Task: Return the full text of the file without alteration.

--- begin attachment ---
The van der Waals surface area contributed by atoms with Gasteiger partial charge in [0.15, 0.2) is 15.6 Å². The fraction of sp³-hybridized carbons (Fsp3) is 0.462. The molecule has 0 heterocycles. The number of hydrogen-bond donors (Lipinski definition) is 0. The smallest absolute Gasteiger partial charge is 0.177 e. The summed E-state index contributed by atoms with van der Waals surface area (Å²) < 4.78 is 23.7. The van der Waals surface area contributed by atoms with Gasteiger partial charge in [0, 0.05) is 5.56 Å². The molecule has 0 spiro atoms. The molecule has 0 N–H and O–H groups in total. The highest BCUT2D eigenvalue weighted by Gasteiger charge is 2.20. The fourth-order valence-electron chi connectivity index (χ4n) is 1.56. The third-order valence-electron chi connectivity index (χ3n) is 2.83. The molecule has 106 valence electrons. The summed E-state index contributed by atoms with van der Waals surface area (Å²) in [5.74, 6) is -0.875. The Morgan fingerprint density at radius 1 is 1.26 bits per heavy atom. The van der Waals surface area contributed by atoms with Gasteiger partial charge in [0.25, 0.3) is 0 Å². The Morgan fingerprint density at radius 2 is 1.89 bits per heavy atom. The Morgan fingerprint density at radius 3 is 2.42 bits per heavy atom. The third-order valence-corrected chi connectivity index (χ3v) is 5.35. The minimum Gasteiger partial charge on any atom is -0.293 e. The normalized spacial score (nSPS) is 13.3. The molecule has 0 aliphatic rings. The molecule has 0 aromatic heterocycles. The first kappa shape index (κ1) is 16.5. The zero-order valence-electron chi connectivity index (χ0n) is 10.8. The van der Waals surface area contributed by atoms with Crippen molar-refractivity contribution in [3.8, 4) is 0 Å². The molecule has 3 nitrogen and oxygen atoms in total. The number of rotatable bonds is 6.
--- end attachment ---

The van der Waals surface area contributed by atoms with Gasteiger partial charge in [0.15, 0.2) is 15.6 Å². The fraction of sp³-hybridized carbons (Fsp3) is 0.462. The molecule has 0 heterocycles. The number of hydrogen-bond donors (Lipinski definition) is 0. The smallest absolute Gasteiger partial charge is 0.177 e. The summed E-state index contributed by atoms with van der Waals surface area (Å²) < 4.78 is 23.7. The van der Waals surface area contributed by atoms with Gasteiger partial charge in [0, 0.05) is 5.56 Å². The molecule has 0 spiro atoms. The molecule has 0 N–H and O–H groups in total. The highest BCUT2D eigenvalue weighted by Gasteiger charge is 2.20. The fourth-order valence-electron chi connectivity index (χ4n) is 1.56. The third-order valence-electron chi connectivity index (χ3n) is 2.83. The molecule has 106 valence electrons. The summed E-state index contributed by atoms with van der Waals surface area (Å²) in [5.74, 6) is -0.875. The Morgan fingerprint density at radius 1 is 1.26 bits per heavy atom. The van der Waals surface area contributed by atoms with Gasteiger partial charge in [0.25, 0.3) is 0 Å². The Morgan fingerprint density at radius 2 is 1.89 bits per heavy atom. The Morgan fingerprint density at radius 3 is 2.42 bits per heavy atom. The third-order valence-corrected chi connectivity index (χ3v) is 5.35. The minimum Gasteiger partial charge on any atom is -0.293 e. The normalized spacial score (nSPS) is 13.3. The molecule has 0 aliphatic rings. The molecule has 0 aromatic heterocycles. The first kappa shape index (κ1) is 16.5. The zero-order valence-electron chi connectivity index (χ0n) is 10.8. The van der Waals surface area contributed by atoms with Crippen molar-refractivity contribution in [3.8, 4) is 0 Å². The molecule has 3 nitrogen and oxygen atoms in total. The number of rotatable bonds is 6.